There are a number of things from the 1970s few people wish to see return: leisure suits, avocado-coloured bathroom fixtures and platform shoes may come to mind. But if you’re a crop farmer, there’s a more serious threat from that era making a comeback — wild oats.
Sixty-nine per cent of wild oats across the Canadian Prairies show herbicide resistance, said University of Saskatchewan plant scientist Eric Johnson, with 27 per cent resistant to both Groups 1 and 2 herbicides — the products most commonly used to control them.
“From the ’70s up until the mid-’90s, the industry introduced a number of very effective wild oat herbicides,” said Johnson, speaking at the Lethbridge, Alberta-based Farming Smarter conference in December.
Why it matters: Once wild oats develop resistance to Groups 1 and 2 herbicides, you are mostly limited to granular, soil-applied, pre-emergent herbicides — and resistance to those have already been found in all three Prairie provinces.
“The thought was there would be a never-ending pipeline of new herbicides available to growers to control wild oats. That didn’t materialize and we haven’t seen any new modes of action since the mid-’90s or early 2000s.”
Once wild oats develop resistance to Groups 1 and 2 herbicides, growers are mostly limited to granular, soil-applied, pre-emergent herbicides such as Avadex or Fortress (both of which contain the Group 8 active ingredient triallate). Group 3 herbicides such as Edge are also recommended for suppression of wild oats when applied in fall.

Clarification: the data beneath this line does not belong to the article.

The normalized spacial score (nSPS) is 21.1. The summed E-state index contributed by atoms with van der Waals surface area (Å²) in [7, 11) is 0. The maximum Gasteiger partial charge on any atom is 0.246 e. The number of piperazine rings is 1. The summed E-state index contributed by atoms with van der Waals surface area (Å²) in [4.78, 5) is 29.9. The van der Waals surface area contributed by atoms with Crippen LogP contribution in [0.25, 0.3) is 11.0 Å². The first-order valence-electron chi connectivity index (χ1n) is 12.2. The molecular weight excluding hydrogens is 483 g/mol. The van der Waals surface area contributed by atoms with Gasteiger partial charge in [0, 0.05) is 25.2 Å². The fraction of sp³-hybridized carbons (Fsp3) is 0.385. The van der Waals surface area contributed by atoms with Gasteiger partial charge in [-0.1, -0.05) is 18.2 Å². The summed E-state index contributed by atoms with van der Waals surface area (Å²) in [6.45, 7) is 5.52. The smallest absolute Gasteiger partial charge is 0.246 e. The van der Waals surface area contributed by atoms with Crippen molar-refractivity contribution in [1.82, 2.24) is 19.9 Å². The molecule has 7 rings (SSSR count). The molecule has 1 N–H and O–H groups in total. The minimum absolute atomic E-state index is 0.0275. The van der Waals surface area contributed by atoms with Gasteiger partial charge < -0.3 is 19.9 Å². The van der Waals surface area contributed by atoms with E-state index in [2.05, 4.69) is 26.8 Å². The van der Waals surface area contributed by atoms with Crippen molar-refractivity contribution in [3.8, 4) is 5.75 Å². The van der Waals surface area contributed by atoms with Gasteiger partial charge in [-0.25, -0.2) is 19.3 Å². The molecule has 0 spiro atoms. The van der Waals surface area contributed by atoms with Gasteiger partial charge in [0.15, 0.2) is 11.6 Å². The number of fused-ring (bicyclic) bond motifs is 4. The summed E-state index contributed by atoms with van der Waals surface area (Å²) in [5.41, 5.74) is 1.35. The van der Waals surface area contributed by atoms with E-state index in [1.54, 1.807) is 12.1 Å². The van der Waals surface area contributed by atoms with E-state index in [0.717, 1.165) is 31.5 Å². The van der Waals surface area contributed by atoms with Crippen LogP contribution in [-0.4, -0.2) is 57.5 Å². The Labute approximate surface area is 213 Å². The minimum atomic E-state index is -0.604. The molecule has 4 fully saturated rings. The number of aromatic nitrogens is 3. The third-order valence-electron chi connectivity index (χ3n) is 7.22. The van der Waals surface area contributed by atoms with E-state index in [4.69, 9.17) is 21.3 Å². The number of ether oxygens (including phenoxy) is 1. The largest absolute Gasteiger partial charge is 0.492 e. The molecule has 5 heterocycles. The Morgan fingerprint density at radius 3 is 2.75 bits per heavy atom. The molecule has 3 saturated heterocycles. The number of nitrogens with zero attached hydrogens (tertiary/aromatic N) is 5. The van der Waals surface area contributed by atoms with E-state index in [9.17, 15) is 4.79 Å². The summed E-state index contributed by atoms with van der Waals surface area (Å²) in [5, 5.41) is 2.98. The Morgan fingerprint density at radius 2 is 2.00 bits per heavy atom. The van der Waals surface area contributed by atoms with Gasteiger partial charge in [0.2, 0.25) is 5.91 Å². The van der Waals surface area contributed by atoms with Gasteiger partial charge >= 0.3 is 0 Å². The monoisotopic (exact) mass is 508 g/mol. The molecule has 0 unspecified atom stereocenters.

However, resistance in wild oats is an ever-moving target. Resistance to triallate, for example, has been found in all three Prairie provinces, said Johnson.
In a nod to an earlier era, the Wild Oat Action Committee of the ’70s and ’80s has been rebranded as the Resistant Wild Oat Action Committee (RWOAC). In partnership with the Canadian Weed Science Society (CWSS), its goal is to educate and engage farmers to develop and adopt diverse approaches to managing wild oats.
Although RWOAC has had a rocky start due to COVID-19, Johnson, the committee chair, says the organization — comprised of researchers, producers and other ag stakeholders — has already outlined some key things farmers can do. Some of these include identifying both old and new management methods, lab testing for herbicide resistance and preventing spread of the weed.
Scout, sample and send
Scouting is a commonly encouraged practice for identifying both ailments and opportunities in farm fields. When it comes to herbicide resistance in wild oats, the RWOAC recommends looking for patches of the same weed type — including dead weeds of the same type. Producers should also be on the lookout for irregularly shaped weed patches as well as patches with no clear boundaries.
Keep in mind that what might appear to be resistance may not be, necessarily. RWOAC suggests ruling out field-scale weed patterns from a host of other potential causes, including plugged nozzles, misses or overlaps, tank cleaning or mixing, turning, drift, soil residue and herbicide underdosing.